The U.S. Department of Defense’s View on Open Source

In December of 2011, I entered a coding competition sponsored by NASA, the USPTO and Harvard University. The competition allowed for use of Open Source software to meet the software requirements. The competition also required that all open source software should be compatible with Apache License, Version 2.0. After a bit of research, I found the following information:

“In practice, an open source software license must also meet the GNU Free Software Definition; the GNU project publishes a list of licenses that meet the Free Software Definition.” (Source: >http://dodcio.defense.gov/sites/oss/Open_Source_Software_(OSS)_FAQ.htm Retrieved December, 2011)

Considering that the competition gives an individual the ability to validate there worth by coding for the U.S. Government, I felt it was best to accelerate the competition with appropriate information; therefore, I posted this information for all competitors to view.

It seems that that you can view all Open Source licenses as having a “tree” structure, with the “GPL-Compatible Free Software Licenses” being the top of the tree structure.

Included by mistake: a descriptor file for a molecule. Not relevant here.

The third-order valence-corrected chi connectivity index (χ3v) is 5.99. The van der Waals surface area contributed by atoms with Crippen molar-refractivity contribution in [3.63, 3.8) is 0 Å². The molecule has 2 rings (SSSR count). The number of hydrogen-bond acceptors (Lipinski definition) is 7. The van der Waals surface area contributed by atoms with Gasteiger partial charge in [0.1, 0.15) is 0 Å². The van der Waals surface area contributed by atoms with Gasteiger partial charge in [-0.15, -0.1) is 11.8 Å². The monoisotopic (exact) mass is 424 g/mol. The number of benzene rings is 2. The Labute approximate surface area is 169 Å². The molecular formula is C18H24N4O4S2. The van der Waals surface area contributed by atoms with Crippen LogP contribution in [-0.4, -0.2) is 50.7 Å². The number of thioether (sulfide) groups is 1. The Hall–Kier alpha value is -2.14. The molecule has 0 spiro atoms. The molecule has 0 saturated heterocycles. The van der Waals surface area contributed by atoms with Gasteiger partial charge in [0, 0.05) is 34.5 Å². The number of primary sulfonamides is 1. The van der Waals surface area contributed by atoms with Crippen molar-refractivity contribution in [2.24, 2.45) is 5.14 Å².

List of licenses that meet the Free Software Definition:
http://www.gnu.org/licenses/license-list.html#SoftwareLicenses

I would also like to note, that the only incompatibility I found with Apache 2.0 was with the GPL 2.0. GPL 2.0 is also incompatible with GPL 3.0.

Apache Verstion 2.0 Compatibility:
“The GPL v3.0 is compatible with the Apache License 2.0, but not with previous versions of the GPL.”

Is the MIT License Compatible with Apache 2.0?
Both licenses fall under the GPL list of Compatible Free Software Licenses; therefore, the MIT License is Compatible with Apache 2.0.

Is the BSD License Compatible with Apache 2.0?
The BSD License falls under the GPL list of Comptatible Free Software Licenses; therefore, the BSD License is compatible with Apache 2.0.

Is the BSD License Compatible with the MIT License?
The BSD License is equivelant to the MIT License and they both fall under the GPL List of Compatible Free Software Licenses; therefore, the BSD License is compatible to the MIT License.

The BSD license is compatible with Apache 2.0 as of Jan 9, 2008. “On January 9th, 2008 the OSI Board approved BSD-2-Clause, which is used by FreeBSD and others. It omits the final “no-endorsement” clause and is thus roughly equivalent to the MIT License.” (Source: http://www.opensource.org/licenses/BSD-3-Clause)

0
  Related Posts